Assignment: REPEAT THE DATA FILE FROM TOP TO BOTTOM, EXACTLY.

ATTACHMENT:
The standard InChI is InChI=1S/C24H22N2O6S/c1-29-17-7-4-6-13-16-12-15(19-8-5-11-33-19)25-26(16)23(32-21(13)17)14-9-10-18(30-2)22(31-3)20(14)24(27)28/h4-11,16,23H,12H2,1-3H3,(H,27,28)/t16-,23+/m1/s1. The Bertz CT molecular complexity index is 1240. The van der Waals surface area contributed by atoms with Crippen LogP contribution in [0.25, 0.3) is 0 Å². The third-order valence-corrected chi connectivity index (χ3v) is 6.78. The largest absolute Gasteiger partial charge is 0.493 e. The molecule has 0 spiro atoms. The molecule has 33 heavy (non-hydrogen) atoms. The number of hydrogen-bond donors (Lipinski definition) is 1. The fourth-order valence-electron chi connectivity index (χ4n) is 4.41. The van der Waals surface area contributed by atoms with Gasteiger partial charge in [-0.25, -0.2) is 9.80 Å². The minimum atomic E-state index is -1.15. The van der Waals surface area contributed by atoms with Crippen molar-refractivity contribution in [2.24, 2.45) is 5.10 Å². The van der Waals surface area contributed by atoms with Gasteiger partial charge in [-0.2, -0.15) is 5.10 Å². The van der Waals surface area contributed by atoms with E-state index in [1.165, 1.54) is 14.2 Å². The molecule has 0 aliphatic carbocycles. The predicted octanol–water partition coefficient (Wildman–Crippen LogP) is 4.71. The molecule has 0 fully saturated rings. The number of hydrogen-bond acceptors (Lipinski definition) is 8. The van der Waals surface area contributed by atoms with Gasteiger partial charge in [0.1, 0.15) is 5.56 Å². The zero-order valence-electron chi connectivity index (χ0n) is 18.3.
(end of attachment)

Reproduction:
The standard InChI is InChI=1S/C24H22N2O6S/c1-29-17-7-4-6-13-16-12-15(19-8-5-11-33-19)25-26(16)23(32-21(13)17)14-9-10-18(30-2)22(31-3)20(14)24(27)28/h4-11,16,23H,12H2,1-3H3,(H,27,28)/t16-,23+/m1/s1. The Bertz CT molecular complexity index is 1240. The van der Waals surface area contributed by atoms with Crippen LogP contribution in [0.25, 0.3) is 0 Å². The third-order valence-corrected chi connectivity index (χ3v) is 6.78. The largest absolute Gasteiger partial charge is 0.493 e. The molecule has 0 spiro atoms. The molecule has 33 heavy (non-hydrogen) atoms. The number of hydrogen-bond donors (Lipinski definition) is 1. The fourth-order valence-electron chi connectivity index (χ4n) is 4.41. The van der Waals surface area contributed by atoms with Gasteiger partial charge in [-0.25, -0.2) is 9.80 Å². The minimum atomic E-state index is -1.15. The van der Waals surface area contributed by atoms with Crippen molar-refractivity contribution in [2.24, 2.45) is 5.10 Å². The van der Waals surface area contributed by atoms with Gasteiger partial charge in [-0.2, -0.15) is 5.10 Å². The van der Waals surface area contributed by atoms with E-state index in [1.165, 1.54) is 14.2 Å². The molecule has 0 aliphatic carbocycles. The predicted octanol–water partition coefficient (Wildman–Crippen LogP) is 4.71. The molecule has 0 fully saturated rings. The number of hydrogen-bond acceptors (Lipinski definition) is 8. The van der Waals surface area contributed by atoms with Gasteiger partial charge in [0.1, 0.15) is 5.56 Å². The zero-order valence-electron chi connectivity index (χ0n) is 18.3.